Published in six volumes between 1776 and 1781, The History of the Decline and Fall of the Roman Empire - for all its renown - can be intimidating. It contains one point five million words, an estimated 8,000 footnotes, a cast of 10,000 historical figures, and a timeline of more than 1,000 years. Yet even today, Gibbon's historical chronicle demands to be understood.
These 24 lectures invite you on a riveting examination of this great work as a vast historical chronicle, a compelling masterpiece of literature, a sharp commentary on cultural mores, and a cautionary tale to Enlightenment Europe. In this chapter-by-chapter guide to the Decline and Fall, Professor Damrosch helps you navigate the book's themes, structure, and lasting influence.
You'll approach the Decline and Fall as a written work whose footnotes, periodic style, and historical blind spots reflect the styles and ideologies of the Enlightenment age in which it was written. And for those intimidated by its thousands of pages or who feel they may lack the time to fully appreciate Gibbon's narrative of how Rome fell to "barbarism and religion", these lectures offer a richly detailed overview of what Gibbon called "many of the events most interesting in human annals", including: the reign of the Antonines, the rise of Christianity and Islam, the codification of Roman law, the Crusades, and the dawn of medieval Europe.
Whether you've read the Decline and Fall before or whether you've always wanted to read it but never knew where to start, Professor Damrosch's lectures are an authoritative guide to a once-mighty empire - and the great book that became its classic eulogy and epitaph.
PLEASE NOTE: When you purchase this title, the accompanying reference material will be available in your Library section along with the audio.
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Genre fiction, trashy to literary--mystery, action, sci fi, fantasy, and, yes, even romance. Also history. Listener reviews help a lot!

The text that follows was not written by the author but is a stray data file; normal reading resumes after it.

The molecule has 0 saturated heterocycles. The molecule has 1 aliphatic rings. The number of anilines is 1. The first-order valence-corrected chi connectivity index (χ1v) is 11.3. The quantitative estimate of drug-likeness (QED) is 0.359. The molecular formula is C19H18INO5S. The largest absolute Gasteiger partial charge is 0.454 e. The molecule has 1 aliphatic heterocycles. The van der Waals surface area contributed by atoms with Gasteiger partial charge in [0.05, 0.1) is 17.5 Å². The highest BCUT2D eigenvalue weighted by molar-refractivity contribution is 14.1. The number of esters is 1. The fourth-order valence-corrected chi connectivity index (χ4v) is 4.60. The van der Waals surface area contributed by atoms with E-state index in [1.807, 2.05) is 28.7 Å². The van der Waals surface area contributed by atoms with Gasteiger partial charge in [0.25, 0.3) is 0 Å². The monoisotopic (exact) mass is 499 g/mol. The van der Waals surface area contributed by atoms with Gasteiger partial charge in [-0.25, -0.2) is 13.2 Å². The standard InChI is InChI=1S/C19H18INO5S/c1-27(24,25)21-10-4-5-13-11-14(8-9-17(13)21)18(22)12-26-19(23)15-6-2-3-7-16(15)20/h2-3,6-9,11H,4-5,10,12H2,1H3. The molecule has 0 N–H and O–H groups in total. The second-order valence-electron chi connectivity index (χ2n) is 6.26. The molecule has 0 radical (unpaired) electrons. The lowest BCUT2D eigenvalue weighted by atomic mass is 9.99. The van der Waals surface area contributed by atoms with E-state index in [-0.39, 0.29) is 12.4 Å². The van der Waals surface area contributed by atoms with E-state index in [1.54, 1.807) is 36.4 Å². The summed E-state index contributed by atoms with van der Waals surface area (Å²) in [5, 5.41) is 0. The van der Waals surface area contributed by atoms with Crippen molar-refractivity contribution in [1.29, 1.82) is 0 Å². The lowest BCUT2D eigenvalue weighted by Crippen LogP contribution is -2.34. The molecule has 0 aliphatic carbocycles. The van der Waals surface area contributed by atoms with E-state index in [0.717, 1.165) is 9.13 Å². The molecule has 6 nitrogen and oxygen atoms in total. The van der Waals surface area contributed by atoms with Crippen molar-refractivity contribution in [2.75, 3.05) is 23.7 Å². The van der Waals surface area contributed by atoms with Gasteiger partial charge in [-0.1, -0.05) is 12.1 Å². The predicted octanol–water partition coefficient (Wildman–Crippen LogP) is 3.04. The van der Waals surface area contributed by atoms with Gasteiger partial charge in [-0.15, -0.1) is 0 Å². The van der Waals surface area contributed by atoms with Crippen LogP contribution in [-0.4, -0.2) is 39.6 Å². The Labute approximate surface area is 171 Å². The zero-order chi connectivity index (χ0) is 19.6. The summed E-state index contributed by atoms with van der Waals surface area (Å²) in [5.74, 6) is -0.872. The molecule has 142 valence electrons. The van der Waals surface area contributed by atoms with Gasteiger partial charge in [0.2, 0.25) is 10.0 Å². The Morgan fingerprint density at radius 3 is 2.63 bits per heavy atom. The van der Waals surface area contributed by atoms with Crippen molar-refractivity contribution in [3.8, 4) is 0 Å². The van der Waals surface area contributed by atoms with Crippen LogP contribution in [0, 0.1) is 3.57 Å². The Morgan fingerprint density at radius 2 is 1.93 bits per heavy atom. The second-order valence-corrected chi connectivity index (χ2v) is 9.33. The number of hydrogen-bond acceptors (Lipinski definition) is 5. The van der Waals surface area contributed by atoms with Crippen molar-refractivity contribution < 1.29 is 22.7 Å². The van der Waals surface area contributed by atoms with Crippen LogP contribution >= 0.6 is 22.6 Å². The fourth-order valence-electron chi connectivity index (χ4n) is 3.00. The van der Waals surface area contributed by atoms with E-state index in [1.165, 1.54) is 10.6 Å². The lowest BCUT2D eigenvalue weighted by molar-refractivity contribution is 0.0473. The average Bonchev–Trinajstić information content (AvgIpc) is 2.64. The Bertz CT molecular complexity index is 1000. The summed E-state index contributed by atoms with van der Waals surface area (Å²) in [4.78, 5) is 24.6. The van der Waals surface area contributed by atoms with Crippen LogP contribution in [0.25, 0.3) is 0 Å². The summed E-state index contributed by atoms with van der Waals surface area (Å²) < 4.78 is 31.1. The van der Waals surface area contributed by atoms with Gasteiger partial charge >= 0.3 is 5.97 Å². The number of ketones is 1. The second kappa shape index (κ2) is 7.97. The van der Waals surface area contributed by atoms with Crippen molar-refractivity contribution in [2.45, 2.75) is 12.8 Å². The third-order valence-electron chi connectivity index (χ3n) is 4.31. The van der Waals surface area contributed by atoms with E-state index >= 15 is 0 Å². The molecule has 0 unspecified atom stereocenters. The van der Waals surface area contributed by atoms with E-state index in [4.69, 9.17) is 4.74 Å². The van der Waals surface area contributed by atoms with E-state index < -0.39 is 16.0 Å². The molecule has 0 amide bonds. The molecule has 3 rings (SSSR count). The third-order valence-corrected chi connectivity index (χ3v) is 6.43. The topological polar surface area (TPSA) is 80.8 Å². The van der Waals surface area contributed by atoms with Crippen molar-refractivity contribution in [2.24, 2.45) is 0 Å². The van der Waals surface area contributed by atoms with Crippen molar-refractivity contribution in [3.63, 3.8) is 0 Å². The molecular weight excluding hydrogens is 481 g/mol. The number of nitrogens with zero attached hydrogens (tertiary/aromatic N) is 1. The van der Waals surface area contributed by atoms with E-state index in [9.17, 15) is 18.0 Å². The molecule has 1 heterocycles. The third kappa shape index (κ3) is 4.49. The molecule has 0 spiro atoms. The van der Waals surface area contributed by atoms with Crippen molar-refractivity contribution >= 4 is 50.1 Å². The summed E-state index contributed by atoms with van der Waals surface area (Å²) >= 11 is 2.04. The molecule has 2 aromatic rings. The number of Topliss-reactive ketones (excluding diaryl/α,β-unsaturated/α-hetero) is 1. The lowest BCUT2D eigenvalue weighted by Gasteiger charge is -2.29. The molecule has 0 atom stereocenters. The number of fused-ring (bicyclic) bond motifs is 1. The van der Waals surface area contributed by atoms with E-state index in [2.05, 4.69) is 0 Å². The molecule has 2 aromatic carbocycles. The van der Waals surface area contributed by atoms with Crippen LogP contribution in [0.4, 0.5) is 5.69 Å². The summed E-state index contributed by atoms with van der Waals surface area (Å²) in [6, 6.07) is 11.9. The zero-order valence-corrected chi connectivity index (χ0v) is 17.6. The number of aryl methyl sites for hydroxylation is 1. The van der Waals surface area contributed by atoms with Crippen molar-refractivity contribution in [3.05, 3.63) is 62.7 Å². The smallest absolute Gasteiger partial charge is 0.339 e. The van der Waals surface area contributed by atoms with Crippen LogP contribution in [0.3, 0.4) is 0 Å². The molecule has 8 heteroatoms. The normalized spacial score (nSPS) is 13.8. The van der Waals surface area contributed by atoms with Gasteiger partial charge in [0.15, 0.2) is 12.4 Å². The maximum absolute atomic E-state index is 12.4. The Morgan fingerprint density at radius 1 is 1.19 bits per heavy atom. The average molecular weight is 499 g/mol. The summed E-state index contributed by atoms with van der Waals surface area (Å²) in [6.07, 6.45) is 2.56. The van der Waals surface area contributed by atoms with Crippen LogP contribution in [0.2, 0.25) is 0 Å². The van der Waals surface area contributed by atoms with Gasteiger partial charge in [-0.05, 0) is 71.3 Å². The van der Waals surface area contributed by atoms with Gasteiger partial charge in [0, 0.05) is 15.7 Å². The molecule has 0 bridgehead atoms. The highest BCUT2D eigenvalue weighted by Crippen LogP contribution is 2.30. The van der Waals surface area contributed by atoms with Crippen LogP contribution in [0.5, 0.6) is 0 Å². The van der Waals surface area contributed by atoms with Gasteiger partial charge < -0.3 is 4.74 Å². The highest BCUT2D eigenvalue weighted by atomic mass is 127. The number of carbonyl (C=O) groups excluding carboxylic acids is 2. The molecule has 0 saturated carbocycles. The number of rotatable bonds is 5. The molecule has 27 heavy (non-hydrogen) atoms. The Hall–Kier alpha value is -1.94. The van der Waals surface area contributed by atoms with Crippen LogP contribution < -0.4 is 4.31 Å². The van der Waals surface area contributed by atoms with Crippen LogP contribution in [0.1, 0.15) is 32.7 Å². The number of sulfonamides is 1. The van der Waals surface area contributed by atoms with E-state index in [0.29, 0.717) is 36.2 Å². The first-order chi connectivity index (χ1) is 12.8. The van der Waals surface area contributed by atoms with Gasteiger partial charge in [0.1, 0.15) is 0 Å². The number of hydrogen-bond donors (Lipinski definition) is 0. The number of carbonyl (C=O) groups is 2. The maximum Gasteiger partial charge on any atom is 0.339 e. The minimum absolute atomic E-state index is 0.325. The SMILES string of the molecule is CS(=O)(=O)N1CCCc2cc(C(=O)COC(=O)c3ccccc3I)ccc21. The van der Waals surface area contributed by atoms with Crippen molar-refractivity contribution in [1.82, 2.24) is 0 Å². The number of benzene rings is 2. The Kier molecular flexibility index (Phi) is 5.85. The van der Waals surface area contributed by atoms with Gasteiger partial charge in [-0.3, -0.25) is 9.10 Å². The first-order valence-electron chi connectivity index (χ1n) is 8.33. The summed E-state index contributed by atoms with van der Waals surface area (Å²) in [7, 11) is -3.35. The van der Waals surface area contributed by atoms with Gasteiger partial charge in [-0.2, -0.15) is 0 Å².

This is a really fine course, well organized, superbly presented, and unique in its content. Since most of us will never make it through Gibbon's masterpiece (the unabridged Audible versions take up over 140 hours), this enlightening overview explains how great the book is, not only in the field of classical history, but also from literary and philosophical perspectives.
From the description of Gibbon's "periodic" writing technique to the seamless integration of Roman history and the "big questions" that face all civilizations, Dr. Damrosch's course is both fascinating and important, and his lecture style is delightful. Well done, Dr. Damrosch!
Written during the last half of the 18th century, the history Gibbon presents so exactingly in "The Decline and Fall" was filtered through the lenses of the European enlightenment and also through the perspective of a nation (England) with its own Empire. The fact that Volume 1 appeared in 1776 is not insignificant in the overall scope of the book.
So, even though most of the lectures describe the content of the book, and thus constitute a history of, well, "The Decline and Fall of the Roman Empire," the overall impact consistently speaks to much larger issues that are still important. This truly is one of the "Books That Matter."
Well done, Mr. Gibbon!
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